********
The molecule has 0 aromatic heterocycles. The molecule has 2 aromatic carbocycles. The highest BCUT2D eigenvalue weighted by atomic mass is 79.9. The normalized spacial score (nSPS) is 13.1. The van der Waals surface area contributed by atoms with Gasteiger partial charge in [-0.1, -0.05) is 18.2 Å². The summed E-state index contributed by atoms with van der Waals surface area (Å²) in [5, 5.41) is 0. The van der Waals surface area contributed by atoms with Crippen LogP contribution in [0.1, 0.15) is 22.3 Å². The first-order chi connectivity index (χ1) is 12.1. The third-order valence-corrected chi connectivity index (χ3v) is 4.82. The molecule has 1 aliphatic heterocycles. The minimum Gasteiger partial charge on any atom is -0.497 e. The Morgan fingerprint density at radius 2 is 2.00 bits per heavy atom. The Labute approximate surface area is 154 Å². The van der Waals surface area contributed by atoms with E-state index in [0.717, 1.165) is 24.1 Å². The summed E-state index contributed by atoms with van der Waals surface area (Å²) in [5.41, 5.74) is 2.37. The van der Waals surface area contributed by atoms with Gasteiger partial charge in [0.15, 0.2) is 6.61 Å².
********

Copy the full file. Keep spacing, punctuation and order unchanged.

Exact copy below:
The molecule has 0 aromatic heterocycles. The molecule has 2 aromatic carbocycles. The highest BCUT2D eigenvalue weighted by atomic mass is 79.9. The normalized spacial score (nSPS) is 13.1. The van der Waals surface area contributed by atoms with Gasteiger partial charge in [-0.1, -0.05) is 18.2 Å². The summed E-state index contributed by atoms with van der Waals surface area (Å²) in [5, 5.41) is 0. The van der Waals surface area contributed by atoms with Crippen LogP contribution in [0.1, 0.15) is 22.3 Å². The first-order chi connectivity index (χ1) is 12.1. The third-order valence-corrected chi connectivity index (χ3v) is 4.82. The molecule has 1 aliphatic heterocycles. The minimum Gasteiger partial charge on any atom is -0.497 e. The Morgan fingerprint density at radius 2 is 2.00 bits per heavy atom. The Labute approximate surface area is 154 Å². The van der Waals surface area contributed by atoms with E-state index in [0.717, 1.165) is 24.1 Å². The summed E-state index contributed by atoms with van der Waals surface area (Å²) in [5.41, 5.74) is 2.37. The van der Waals surface area contributed by atoms with Gasteiger partial charge in [0.15, 0.2) is 6.61 Å².